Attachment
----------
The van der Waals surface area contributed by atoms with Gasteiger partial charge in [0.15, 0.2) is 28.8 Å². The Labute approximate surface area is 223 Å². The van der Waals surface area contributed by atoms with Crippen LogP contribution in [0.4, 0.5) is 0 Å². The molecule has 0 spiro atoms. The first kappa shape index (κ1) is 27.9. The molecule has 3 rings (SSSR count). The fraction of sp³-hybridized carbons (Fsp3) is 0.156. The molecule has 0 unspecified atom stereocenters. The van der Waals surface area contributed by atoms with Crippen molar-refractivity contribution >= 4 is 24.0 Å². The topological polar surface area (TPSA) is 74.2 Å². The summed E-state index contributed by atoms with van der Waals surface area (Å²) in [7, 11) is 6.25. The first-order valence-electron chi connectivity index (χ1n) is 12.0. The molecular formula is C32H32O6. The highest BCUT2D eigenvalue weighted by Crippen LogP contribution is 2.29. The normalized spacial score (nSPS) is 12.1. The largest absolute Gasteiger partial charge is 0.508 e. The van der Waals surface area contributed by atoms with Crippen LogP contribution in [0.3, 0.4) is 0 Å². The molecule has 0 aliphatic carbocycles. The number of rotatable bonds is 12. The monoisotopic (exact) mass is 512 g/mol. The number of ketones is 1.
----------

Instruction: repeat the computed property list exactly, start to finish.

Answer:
The van der Waals surface area contributed by atoms with Gasteiger partial charge in [0.15, 0.2) is 28.8 Å². The Labute approximate surface area is 223 Å². The van der Waals surface area contributed by atoms with Crippen LogP contribution in [0.4, 0.5) is 0 Å². The molecule has 0 spiro atoms. The first kappa shape index (κ1) is 27.9. The molecule has 3 rings (SSSR count). The fraction of sp³-hybridized carbons (Fsp3) is 0.156. The molecule has 0 unspecified atom stereocenters. The van der Waals surface area contributed by atoms with Crippen molar-refractivity contribution >= 4 is 24.0 Å². The topological polar surface area (TPSA) is 74.2 Å². The summed E-state index contributed by atoms with van der Waals surface area (Å²) in [7, 11) is 6.25. The first-order valence-electron chi connectivity index (χ1n) is 12.0. The molecular formula is C32H32O6. The highest BCUT2D eigenvalue weighted by Crippen LogP contribution is 2.29. The normalized spacial score (nSPS) is 12.1. The largest absolute Gasteiger partial charge is 0.508 e. The van der Waals surface area contributed by atoms with Crippen LogP contribution in [0.3, 0.4) is 0 Å². The molecule has 0 aliphatic carbocycles. The number of rotatable bonds is 12. The monoisotopic (exact) mass is 512 g/mol. The number of ketones is 1.